Studio Tuesday: Power Pack & Head Systems

Broncolor Seso/LitosMonolights, as I wrote about last week, combine power supply and flash head into a single unit. Another approach is used by power packs & heads systems that offer components as individual units that can be mixed and matched in different lighting set-ups.

bron.bwBecause there’s no internal power supply, flash heads can be smaller and some are downright tiny allowing you to place them in locations where larger monolights might not fit. Because these heads are smaller than a monolight, there’s room for cooling fans without the head size getting too large or the fan too big and noisy.

Another advantage is the power supply can control more than one head. Usually the output for each flash is controlled separately in either symmetric or asymmetric configurations. The power supply itself can be larger because the design needn’t be concerned as much about heat buildup affecting the flash head allowing more flash heads to be connected. Sometime you can get by with just one light as this set-up demonstrates.

colleen.grey.newThe image at left was made using  only a single Broncolor Litos head with 28-inch lightbank placed at camera left with no reflectors, as you see it above. The final image was made with a Canon EOS ID Mark IIN and EF 135mm f/2.8 SF lens with an Exposure of 1/60 sec at f/10 and ISO 100.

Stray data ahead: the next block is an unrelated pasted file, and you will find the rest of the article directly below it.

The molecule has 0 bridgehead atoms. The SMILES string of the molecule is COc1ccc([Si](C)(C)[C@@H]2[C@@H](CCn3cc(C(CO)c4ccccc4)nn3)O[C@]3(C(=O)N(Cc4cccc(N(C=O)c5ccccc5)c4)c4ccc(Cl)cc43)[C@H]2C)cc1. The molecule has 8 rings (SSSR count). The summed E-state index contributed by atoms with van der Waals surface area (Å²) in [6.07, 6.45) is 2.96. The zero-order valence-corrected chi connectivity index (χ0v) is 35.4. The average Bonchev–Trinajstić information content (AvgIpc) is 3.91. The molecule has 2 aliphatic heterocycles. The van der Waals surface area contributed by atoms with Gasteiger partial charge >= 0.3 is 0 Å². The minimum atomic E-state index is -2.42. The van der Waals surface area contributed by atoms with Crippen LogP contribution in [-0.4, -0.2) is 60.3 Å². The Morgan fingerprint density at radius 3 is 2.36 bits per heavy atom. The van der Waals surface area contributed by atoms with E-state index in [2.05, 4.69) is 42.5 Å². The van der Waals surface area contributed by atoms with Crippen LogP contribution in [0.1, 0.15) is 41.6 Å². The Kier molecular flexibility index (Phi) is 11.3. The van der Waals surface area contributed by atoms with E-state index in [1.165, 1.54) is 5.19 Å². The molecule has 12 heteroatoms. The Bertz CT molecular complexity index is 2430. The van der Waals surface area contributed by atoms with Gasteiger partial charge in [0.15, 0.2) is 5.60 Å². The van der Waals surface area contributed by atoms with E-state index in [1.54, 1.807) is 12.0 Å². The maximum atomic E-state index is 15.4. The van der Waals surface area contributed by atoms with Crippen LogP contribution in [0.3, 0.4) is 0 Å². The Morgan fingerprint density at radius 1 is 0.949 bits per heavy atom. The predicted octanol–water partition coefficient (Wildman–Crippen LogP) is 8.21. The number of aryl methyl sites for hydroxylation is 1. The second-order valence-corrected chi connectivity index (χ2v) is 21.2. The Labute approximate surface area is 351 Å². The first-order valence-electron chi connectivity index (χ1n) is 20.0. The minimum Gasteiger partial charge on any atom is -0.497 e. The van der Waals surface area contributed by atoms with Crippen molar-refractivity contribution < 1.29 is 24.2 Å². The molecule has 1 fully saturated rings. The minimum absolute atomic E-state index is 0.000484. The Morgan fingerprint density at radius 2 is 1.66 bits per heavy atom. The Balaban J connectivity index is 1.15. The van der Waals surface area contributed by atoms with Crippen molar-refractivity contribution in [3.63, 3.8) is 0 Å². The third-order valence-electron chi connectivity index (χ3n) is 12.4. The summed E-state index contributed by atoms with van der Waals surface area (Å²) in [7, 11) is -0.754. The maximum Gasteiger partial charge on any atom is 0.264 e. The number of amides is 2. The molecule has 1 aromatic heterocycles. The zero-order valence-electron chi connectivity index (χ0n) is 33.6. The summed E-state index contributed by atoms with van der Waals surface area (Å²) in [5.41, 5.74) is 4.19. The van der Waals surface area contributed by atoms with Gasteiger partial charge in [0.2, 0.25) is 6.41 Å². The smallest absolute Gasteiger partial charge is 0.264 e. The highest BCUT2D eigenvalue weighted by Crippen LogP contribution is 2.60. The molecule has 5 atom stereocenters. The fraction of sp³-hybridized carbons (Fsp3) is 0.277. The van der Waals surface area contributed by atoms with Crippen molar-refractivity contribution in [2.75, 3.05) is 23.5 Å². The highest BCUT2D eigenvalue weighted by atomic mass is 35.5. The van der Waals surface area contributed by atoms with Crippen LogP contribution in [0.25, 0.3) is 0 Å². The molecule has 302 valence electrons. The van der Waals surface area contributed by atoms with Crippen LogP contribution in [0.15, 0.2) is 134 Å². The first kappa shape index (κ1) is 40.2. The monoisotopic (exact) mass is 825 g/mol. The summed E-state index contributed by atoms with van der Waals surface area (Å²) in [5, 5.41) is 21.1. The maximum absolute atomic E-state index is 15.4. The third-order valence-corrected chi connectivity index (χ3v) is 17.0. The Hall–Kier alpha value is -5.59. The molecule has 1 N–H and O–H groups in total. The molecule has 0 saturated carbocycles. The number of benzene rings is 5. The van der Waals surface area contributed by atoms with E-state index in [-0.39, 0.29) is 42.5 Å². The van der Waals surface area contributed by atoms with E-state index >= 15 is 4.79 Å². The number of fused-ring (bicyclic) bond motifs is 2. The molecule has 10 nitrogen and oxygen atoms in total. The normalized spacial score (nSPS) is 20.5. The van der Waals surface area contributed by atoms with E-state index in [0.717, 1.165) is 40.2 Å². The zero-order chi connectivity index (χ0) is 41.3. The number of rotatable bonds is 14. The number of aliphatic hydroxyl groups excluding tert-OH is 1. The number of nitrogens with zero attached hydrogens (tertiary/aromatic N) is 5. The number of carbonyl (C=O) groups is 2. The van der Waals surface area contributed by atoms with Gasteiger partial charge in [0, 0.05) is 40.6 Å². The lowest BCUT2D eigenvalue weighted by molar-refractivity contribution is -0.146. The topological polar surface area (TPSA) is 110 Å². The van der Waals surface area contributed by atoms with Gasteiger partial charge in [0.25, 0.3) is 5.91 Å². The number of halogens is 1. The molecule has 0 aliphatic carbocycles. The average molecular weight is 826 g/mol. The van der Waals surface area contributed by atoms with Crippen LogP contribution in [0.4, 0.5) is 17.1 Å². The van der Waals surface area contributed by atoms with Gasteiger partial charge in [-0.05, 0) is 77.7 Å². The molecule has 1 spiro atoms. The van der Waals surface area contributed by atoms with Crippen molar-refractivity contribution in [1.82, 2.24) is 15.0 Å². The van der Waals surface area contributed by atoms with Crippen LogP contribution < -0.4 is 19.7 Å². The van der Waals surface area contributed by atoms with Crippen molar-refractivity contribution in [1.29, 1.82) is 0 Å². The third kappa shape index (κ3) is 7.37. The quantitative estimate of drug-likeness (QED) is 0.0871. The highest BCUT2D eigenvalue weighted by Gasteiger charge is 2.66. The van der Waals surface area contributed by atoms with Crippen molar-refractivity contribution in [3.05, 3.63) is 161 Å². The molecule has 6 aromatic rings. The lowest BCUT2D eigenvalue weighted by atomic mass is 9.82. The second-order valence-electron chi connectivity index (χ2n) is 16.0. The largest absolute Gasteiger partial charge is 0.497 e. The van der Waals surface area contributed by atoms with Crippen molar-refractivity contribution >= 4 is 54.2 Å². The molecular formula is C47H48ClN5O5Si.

When using any studio flash system you’re eventually going to encounter a buzzword: lighting ratio. Lighting ratio is the difference in the brightness of light falling on your subject between the main or key and the fill light but there can also be tertiary lights that serve other purposes such as adding highlights to the subject’s hair or illuminating the background. Understanding this concept can be important with power packs that offer asymmetric controls that can be set for different output intensities.

A lighting ratio of 3:1 is considered “normal” for color photography but photographers can be flexible in applying this rule and to tell the truth I seldom worry about hitting a specific ratio.

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For more on studio lighting techniques, please purchase up a copy of my book, “Studio Lighting Anywhere” for yourself or a friend. It’s is available from your favorite book or camera stores as well as including Amazon.com.

Author: Joe Farace

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